The contraceptive birth-control pill was approved as a birth control measure in 1960, and only five years later, 6.5 million women in the United States were using it.

If you didn’t come of age in the ‘60s, it’s hard to imagine the impact. Sexually enfranchised women could enjoy sex without worrying about pregnancy or condoms.

Kate Coleman started college at UC Berkeley in 1965 and lived through the sexual revolution in the Bay Area.

“The pill — it made things freer. But on the other hand, the mores were dropping,” Coleman reflects.

She went to New York before the Summer of Love, and when she came back a few years later, she was shocked by how much things have changed.

“I felt the culture I was in already of having affairs was already in place but not this running around and frolicking in the summer of love and f—ing strangers.”

We’ve come a long way since ‘67. But even though we’ve put a man on the moon and invented the Internet, we still don’t have a vaccine for gonorrhea. And we still get it.

Gonorrhea today

The birth-control pill prevents pregnancy. But only condoms prevent the spread of gonorrhea.

“Condoms are wonderful! Condoms are wonderful tools for prevention. They should always be part of our arsenal for sexual health,” Dr. Susan Philip gushes. She’s the Director of the Disease Prevention and Control for the San Francisco Public Health Department.

She says gonorrhea cases are up 20 percent over last year in San Francisco.

“Gonorrhea is a very wily organism and it has developed resistance, meaning that certain antibiotics don't work against it after awhile,” she says.

She’s hearing reports about antibiotic resistant and untreatable gonorrhea from overseas. Sound familiar?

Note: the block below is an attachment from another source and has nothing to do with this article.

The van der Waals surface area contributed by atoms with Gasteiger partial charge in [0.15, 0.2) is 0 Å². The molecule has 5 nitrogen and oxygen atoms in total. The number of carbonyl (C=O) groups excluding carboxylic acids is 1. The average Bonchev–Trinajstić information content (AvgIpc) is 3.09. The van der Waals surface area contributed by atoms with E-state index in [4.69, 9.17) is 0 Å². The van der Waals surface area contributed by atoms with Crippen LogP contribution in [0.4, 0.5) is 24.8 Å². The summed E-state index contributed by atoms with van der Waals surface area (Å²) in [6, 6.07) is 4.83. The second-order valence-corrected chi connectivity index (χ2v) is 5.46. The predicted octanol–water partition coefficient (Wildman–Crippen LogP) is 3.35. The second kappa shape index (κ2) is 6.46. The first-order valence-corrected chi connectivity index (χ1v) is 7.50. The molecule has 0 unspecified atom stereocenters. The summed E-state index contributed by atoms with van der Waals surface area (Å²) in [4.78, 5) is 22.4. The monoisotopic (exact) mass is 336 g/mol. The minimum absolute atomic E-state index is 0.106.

“Untreatable gonorrhea is keeping a lot of public health and STD people up at night because it has happened elsewhere in the world.” She’s quick to add: “That hasn't happened so far in the U.S.”

Yet, according to the CDC, gonorrhea is substantially underdiagnosed and underreported. They think they only hear about half of the cases.

The City Clinic

“I’m going to take your blood pressure,” Dr Oliver Bacon says as he wraps an armband around a patient’s bicep. “Okay, it looks good. 120 over 80.”

Dr. Bacon is giving a checkup at the San Francisco City Clinic. The Haight-Ashbury Clinic gets a lot of press, but San Francisco’s unsung hero is the City Clinic. They focus on sexual health and have been around since 1911. They see over 1,500 patients a year.


Credit Claire Stremple / KALW News
In the waiting room at San Francisco City Clinic.

“In terms of STD screening, we’ll do the standard testing. Blood draw for syphilis. You've not bottomed in the last three to six? Like a zero nothing’s been in there?” Dr. Bacon asks.